The previous films never received failing grades, being well-cast financial hits arguably too faithful to J.K. Rowling's supernaturally successful books. But under director Christopher Columbus, both Sorcerer's Stone and Chamber of Secrets felt more driven by computer razzle-dazzle than narrative urgency or emotional insight.
Cuaròn approaches the third film, Harry Potter and the Prisoner of Azkaban, as a kind of foreign exchange student, since the Mexican director found his greatest acclaim for the melancholy eroticism of Y Tu Mamá Tambien. But he proves a quick study and oversees a more rich and textured Harry Potter film than we've seen before. Azkaban's moody charms and psychological smarts earn at least a B+.
Student wizard Harry Potter (Daniel Radcliffe) enters his third year at Hogwarts as a shadow falls over the castle campus. Deranged criminal Sirius Black (Gary Oldman) has escaped from Azkaban, the high-security prison of the magical world. Black may harbor a grudge that harks back to the murders of Harry's parents, so Hogwarts reluctantly plays host to Azkaban's indiscriminately monstrous guards, the Dementors. The ghostly creatures look like tattered Tolkien Ringwraiths and leech happy thoughts from their victims. "I felt weird, like I'd never be cheerful again," breathes Harry's sidekick Ron (Rupert Grint) after running afoul of one.
Azkaban intriguingly weaves ideas about emotions into the script's episodic sequence of magic classes and mysterious events. Professor Lupin (David Thewlis) instructs Harry to focus on powerful, pleasant memories if attacked by a soul-sucking Dementor. In another lesson, students are instructed to imagine something comical to counteract the powers of a creature that takes the shape of their greatest fears: One student, who is most fearful of strict Professor Snape (Alan Rickman), envisions the teacher in drag.
Kids and grown-ups alike can appreciate Azkaban's themes of accentuating the positive, whether confronting literal monsters or inner demons. Harry also repeatedly honors the memories of his late parents, giving the once-reserved Radcliffe more opportunities to tap into the role's adolescent frustrations and justifiable rage at the secrets surrounding his parents' death.
As Black, Oldman screams maniacally on a mystic "Wanted" poster, which recurs like a silent video loop, but he gets little dialogue until the film's end. Of Azkaban's new faculty members, Emma Thompson hilariously portrays a tea leaf-reading divination professor as a spacey, myopic hippie. Michael Gambon steps into the role of headmaster Dumbledore and proves more hale and mischievous than the late Richard Harris.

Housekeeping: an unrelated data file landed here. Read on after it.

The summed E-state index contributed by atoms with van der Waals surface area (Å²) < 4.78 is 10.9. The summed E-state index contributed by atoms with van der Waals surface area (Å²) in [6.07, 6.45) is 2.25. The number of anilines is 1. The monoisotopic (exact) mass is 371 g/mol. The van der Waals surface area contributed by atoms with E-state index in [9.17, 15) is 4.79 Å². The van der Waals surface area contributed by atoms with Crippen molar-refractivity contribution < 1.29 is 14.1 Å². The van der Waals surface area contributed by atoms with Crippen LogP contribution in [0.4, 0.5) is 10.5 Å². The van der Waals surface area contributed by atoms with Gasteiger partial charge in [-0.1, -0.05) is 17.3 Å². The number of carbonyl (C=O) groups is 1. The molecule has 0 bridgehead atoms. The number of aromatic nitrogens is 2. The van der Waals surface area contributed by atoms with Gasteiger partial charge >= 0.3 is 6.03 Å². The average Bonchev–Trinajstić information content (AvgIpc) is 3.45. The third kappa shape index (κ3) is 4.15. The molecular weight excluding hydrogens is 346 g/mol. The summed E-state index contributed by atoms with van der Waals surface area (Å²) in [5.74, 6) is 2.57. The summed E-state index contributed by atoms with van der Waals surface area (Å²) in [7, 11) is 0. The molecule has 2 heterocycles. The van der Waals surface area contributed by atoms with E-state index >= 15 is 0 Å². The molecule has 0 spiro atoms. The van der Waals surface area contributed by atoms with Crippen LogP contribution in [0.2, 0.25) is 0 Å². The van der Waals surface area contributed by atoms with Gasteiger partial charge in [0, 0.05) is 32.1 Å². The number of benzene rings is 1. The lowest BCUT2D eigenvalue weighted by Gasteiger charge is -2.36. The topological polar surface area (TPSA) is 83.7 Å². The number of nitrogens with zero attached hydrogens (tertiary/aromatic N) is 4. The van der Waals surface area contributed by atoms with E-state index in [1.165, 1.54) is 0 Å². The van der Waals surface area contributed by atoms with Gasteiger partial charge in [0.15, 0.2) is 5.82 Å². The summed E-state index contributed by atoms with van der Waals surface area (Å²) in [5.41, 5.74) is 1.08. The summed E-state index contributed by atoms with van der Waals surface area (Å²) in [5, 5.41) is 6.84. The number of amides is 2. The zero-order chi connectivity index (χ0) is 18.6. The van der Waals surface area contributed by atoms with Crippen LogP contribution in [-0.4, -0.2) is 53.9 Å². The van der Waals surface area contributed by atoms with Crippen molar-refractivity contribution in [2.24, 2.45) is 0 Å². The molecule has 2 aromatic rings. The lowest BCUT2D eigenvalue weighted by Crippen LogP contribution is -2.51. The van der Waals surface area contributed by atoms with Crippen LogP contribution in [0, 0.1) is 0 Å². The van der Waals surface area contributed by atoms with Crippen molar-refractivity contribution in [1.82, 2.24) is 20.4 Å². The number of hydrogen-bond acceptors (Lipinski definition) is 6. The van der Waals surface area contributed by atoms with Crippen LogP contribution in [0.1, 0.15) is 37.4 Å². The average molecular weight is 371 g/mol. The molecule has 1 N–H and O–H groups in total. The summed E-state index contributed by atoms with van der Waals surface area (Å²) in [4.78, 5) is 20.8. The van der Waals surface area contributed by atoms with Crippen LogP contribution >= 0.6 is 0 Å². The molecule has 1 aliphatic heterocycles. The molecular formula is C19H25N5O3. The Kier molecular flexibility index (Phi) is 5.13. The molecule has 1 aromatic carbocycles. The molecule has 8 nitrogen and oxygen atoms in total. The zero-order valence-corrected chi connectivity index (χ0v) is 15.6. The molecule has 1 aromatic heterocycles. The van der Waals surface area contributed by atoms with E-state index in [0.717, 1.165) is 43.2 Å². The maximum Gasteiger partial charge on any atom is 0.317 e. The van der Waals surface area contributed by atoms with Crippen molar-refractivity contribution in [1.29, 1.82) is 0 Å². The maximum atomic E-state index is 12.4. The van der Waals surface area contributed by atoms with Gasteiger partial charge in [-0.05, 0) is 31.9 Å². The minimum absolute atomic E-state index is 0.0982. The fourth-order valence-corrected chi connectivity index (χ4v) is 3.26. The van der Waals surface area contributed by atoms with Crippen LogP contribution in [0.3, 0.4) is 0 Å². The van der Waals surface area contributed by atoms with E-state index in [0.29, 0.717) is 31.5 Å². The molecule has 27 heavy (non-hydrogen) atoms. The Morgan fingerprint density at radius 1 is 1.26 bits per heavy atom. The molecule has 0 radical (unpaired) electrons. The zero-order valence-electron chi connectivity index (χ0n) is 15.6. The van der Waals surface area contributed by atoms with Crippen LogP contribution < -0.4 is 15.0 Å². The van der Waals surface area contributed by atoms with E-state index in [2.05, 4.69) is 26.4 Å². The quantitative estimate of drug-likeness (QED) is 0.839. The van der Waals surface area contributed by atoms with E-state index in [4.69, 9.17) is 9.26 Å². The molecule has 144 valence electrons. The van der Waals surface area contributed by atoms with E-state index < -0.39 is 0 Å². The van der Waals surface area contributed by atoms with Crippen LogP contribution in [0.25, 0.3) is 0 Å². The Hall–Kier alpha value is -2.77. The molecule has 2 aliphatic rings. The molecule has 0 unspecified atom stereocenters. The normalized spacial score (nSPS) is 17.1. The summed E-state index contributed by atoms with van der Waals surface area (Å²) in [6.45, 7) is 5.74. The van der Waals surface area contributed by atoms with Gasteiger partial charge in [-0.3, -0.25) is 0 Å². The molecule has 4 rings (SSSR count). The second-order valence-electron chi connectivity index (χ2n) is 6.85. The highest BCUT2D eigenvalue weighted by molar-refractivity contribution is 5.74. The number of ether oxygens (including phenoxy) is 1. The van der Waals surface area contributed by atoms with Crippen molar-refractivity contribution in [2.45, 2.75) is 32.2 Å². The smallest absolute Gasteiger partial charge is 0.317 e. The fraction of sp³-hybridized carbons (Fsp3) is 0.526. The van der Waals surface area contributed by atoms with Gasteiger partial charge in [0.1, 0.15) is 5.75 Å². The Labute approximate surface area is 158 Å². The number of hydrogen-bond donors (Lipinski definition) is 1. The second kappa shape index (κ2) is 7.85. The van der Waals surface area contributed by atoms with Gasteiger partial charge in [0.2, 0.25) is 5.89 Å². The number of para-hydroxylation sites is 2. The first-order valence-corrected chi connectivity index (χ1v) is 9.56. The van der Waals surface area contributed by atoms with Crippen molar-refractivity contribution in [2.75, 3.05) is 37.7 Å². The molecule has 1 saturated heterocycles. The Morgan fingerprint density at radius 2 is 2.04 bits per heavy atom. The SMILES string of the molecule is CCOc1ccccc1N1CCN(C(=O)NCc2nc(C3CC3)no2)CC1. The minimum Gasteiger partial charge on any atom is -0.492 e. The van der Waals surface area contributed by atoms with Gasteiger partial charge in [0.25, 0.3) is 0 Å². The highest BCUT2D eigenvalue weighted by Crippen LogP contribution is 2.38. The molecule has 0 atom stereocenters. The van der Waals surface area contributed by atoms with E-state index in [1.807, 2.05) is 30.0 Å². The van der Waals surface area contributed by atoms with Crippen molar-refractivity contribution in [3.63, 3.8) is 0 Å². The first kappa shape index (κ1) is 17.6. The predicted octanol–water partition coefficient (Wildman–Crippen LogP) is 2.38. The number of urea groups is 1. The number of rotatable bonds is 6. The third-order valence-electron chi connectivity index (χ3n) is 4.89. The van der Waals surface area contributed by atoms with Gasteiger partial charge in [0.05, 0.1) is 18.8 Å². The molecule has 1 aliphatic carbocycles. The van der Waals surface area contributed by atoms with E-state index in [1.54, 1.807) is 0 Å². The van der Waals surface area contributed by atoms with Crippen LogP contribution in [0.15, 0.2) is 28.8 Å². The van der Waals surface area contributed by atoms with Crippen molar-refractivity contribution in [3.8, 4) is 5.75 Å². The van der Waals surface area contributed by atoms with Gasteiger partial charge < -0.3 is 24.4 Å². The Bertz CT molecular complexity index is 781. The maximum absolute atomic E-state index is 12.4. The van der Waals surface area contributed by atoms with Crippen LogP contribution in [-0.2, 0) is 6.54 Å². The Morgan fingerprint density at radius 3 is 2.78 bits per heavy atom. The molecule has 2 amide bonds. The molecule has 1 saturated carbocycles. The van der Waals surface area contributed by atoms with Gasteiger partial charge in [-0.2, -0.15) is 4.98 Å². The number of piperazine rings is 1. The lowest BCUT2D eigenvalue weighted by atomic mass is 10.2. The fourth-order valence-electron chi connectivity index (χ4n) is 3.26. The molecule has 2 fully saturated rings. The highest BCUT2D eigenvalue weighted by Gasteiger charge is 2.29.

Thewlis' tweedy but kindly Lupin fills the mentor role here, and his scenes with Radcliffe give the film its heart. Even if you haven't read the book, you might suspect their bonding won't last long: In Rowling's realm, the position of Defense Against Dark Arts professor is about as ill-fated as being a drummer for Spinal Tap. Thewlis evokes the kind of beloved teacher who treats his charges with respect, not condescension.
Azkaban's relationships feel more grounded than the previous films, just as the spooky settings appear more dirty and lived in, closer to real places than movie sets. The director brings a similar conviction to the visual effects. We believe in Buckbeak, the half-horse, half-eagle hippogriff, as much from the nervous reactions of the surrounding characters as from the impeccably detailed computer imagery.
Cuaròn doesn't bring a comparable grace to the film's big magic sight gags, like Harry's mean aunt inflating like a blimp, or a triple-decker bus whizzing through the streets of London. Nor can he tighten Rowling's plot, which, just like the other films, feels both too complicated and overly drawn out. Yet Harry Potter and the Prisoner of Azkaban displays more vision and personality than Columbus' efforts, and proves the first film in the franchise to be genuinely enchanting.
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